Most elementary schools offer a program geared especially toward “gifted and talented” students. These programs might have different names, but the overall criteria for these programs are virtually the same. Most parents do not realize that there is a big difference between a student being gifted and really intelligent.
If you think your child is gifted, here are some characteristics they might possess.
• Extremely curious
• Intense interests
• Excellent memory
• Long attention span
• Excellent reasoning skills
• Well-developed powers of abstraction, conceptualization and synthesis
• Quickly and easily sees relationships in ideas, objects or facts
• Fluent and flexible thinking
• Elaborate and original thinking
• Excellent problem solving skills
• Learns quickly and with less practice and repetition
• Unusual and/or vivid imagination
Other academic measures are also used to validate placement in a gifted and talented program. Oftentimes, an IQ test of some sort is administered. If this is the case, please be vigilant and make sure that the IQ tests that are being administered are being given on an individual basis. This is a much more accurate assessment and should be one of the considerations upon entrance to the program.
If your child is exceeding in school and the schoolwork comes easily, he/she might just need to be challenged by his/her teacher with enrichment activities. Enrichment activities will use the same concepts and skills that all the students are learning and push it to the next level. These activities are not meant to be “busy work.” These activities should challenge an above average student, not keep them “busy” until the other students have finished their work.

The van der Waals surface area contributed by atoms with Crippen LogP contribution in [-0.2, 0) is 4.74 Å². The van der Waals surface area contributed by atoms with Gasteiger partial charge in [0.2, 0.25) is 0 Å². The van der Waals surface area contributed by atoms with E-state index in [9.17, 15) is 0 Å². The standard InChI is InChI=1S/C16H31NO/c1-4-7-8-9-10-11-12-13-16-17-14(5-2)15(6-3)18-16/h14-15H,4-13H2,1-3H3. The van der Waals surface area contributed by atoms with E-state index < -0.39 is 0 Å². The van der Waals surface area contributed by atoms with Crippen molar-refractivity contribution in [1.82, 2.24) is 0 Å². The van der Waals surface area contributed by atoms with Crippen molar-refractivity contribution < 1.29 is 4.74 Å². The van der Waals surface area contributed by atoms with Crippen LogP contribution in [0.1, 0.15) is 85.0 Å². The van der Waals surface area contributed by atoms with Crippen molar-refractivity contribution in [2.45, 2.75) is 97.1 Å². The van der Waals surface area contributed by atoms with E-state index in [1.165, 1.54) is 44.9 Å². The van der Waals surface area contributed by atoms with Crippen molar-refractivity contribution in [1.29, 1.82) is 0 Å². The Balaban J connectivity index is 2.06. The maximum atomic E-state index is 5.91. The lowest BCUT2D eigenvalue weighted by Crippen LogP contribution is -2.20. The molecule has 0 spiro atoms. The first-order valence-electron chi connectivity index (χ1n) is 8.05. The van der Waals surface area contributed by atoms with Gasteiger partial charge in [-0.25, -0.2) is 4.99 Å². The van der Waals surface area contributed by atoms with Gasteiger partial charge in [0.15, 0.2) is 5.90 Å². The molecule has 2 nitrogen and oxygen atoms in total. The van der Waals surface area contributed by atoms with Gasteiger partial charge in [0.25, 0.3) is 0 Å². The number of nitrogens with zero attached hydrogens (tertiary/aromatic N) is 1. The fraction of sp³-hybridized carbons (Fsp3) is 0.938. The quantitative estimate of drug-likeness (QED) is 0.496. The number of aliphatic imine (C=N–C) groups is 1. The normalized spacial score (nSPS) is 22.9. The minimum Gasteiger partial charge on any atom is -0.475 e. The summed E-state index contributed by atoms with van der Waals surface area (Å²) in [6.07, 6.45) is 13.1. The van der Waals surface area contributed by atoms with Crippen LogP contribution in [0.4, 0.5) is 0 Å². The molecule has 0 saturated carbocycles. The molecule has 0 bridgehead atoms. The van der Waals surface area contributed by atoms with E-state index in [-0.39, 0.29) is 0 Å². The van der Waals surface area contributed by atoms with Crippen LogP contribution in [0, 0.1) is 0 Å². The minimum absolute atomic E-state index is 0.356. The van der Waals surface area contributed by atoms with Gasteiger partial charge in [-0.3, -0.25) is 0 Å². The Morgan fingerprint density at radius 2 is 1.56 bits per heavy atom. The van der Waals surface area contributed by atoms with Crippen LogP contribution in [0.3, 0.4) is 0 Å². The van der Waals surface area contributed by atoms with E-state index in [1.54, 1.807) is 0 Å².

Also, most gifted and talented programs are pull-out programs. This means that the students will be pulled out of their regular classrooms during instructional time. These students will be expected to complete work from both classrooms with little support from their classroom teachers. This translates into much of the missed work being completed at home. While this is handled well by some of the selected students, in my experience, oftentimes, students become frustrated with the “extra” work, and feelings of resentment can build.
If your child is recommended for a gifted and talented program, or you feel they would benefit from one, please take the time to review the components of the program and make sure it fits your child’s learning style and personality.